St. George Rainway Project, St. George Rainway Mural, 2014
Photo courtesy of the Tyee
The St. George Rainway Project (2012) is one example of a community public art project that identified a lost stream and generated positive change in the community. An initiative that advocates for the redesign of Mt. Pleasant around a historic stream that once ran into False Creek, the project reimagines a living community space along a rainway that now runs down St. George Street. Locals and neighbours were invited to collectively create a sidewalk chalk mural, while learning about the hidden stream and the goals of the project. Similarly, the False Creek Watershed Society’s Community Mapping Project (2009) invited individuals from the community to learn the history of False Creek, tell their stories and contribute to a map of combined experiences. The project addressed problems with past development and attempted to restore the area’s natural resources.
Laiwan’s recent project, Fountain: the origin and source of everything (2014) was a photographic mural that captured False Creek and the Georgia Viaduct from a moment in history. The image, a film still from a CBC program Summer Afternoon, offered a perspective of historic Chinatown in 1956. Displayed on the WALL at CBC in downtown Vancouver, Fountain also invited its audience to reimagine what lies beneath the constructed city – the city’s past and future and the poetry of change. Like many projects in Vancouver, it highlights the importance of water the city’s physical, social and cultural health. The mural and its online component bring forward the history of the area, creating new sources of conversation. The image shows an unrecognizable Vancouver landscape, a landscape altered with the passing of time.
Laiwan, Fountain: the source or origin of anything, 2014-2015
Image courtesy of the artist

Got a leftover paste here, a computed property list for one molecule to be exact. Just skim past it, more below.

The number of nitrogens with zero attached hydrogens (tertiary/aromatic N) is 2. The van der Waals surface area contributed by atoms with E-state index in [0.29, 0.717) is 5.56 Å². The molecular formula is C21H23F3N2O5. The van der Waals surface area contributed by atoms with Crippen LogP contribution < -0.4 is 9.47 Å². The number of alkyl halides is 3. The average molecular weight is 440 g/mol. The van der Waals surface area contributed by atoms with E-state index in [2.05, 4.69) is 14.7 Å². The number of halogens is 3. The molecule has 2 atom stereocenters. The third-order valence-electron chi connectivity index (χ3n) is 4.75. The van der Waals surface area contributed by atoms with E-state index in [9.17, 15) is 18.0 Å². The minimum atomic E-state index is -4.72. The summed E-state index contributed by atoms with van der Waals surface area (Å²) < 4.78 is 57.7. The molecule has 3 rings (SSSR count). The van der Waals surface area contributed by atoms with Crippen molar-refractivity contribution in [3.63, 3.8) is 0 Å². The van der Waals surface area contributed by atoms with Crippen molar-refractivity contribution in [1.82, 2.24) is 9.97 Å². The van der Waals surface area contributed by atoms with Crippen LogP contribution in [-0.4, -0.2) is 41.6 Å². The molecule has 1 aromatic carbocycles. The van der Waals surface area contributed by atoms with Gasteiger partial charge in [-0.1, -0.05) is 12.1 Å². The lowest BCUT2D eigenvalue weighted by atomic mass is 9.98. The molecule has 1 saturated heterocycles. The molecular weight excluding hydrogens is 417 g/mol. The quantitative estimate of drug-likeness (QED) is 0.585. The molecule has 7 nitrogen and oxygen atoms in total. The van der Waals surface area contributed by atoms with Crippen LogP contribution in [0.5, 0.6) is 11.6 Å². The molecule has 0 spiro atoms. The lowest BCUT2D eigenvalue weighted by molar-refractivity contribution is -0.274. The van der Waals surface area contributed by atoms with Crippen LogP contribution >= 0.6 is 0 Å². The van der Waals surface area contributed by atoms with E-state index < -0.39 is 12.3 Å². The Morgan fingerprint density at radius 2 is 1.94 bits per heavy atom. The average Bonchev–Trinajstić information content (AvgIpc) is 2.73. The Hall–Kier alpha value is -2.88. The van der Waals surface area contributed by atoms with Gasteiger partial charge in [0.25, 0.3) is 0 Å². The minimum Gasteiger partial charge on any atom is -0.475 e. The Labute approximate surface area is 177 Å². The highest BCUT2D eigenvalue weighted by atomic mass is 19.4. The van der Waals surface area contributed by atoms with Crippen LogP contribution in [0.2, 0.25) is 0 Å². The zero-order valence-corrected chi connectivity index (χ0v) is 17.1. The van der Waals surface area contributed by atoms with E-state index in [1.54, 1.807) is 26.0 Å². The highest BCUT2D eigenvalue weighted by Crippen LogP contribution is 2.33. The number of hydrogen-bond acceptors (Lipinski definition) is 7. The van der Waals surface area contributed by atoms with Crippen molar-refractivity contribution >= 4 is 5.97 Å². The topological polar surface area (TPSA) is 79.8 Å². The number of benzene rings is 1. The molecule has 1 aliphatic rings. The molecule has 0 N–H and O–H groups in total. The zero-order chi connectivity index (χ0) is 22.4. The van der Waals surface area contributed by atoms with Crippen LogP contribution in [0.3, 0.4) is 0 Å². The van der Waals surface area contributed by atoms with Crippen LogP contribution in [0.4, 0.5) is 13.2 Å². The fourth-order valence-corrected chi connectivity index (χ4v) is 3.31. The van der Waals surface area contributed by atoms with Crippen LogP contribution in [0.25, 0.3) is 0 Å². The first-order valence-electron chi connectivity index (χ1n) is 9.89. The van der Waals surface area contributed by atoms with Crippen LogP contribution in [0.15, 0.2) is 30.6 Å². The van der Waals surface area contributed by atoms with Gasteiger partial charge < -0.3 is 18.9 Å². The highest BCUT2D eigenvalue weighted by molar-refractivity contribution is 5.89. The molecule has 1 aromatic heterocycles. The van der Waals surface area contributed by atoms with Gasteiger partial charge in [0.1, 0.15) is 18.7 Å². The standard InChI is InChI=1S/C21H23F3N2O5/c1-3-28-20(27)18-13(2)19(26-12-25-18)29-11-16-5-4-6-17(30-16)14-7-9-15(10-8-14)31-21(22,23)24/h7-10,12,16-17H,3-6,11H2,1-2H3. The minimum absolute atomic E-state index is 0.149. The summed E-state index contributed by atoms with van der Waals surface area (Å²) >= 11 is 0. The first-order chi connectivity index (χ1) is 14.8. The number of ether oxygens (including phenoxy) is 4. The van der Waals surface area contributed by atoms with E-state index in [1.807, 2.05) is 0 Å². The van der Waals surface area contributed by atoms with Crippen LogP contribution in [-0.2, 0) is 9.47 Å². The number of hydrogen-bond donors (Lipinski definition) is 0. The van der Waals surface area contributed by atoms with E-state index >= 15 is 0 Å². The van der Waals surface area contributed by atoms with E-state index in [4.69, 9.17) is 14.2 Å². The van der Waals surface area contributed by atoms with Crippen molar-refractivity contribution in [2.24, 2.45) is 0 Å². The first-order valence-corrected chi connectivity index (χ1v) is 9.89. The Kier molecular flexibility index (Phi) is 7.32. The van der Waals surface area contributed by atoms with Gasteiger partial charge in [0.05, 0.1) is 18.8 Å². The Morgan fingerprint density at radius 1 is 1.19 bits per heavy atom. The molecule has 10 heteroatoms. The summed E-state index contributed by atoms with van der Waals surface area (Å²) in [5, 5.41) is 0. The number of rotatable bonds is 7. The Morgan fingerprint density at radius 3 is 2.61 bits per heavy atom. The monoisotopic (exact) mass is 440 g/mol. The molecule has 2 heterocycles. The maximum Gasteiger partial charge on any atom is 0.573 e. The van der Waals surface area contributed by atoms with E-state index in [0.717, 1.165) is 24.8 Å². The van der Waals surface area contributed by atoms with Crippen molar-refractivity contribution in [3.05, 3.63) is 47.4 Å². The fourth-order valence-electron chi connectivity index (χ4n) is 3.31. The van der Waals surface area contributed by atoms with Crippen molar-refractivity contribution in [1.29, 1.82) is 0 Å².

With the False Creek flats and the Georgia Viaduct in the early stages of redevelopment, these artworks remain relevant in weaving together diverse narratives of False Creek and documenting the history of changes. The Georgia Viaduct is another symbol of the city’s history: built to transport land to fill the railway terminals, it led to the destruction of the historic Hogan’s Alley and remains a structural reminder of the unsuccessful plan to build a freeway through the city. In the fall of 2015, the City of Vancouver announced its plan to take down the Viaduct and develop the remaining area around False Creek. The city is currently inviting community consultation on major planning projects in the city. To contribute your thoughts on urban planning in the False Creek flats and around the viaducts visit: http://vancouver.ca/home-property-development/major-planning-projects.aspx
These public art pieces – both community and artist-based – focus on urban space to expose history, advocate for change and point toward the effects of urban development on the citizens and cultural landscape in Vancouver. Deadhead explored the history of the port and the use of waterways, while This Place/Vancouver charted intergenerational perspectives on urban change. These works provide new perspectives and understandings of the city that may not have been considered before. At a crucial moment in the city’s planning, they also have the potential to inspire individuals to become involved in the reimagining of the city, to be critical of the decisions being made, and to consider how Vancouver will be shaped as a result. The social impact of such projects may be small – like the rogue gardener planting new life in the decomposed bulldozer – to large community initiatives like the socially-engaged St. George Rainway project, which continues to strive for change. It seems like now is a good time to pay attention to urban development and speak up about the type of city in which we’d like to live.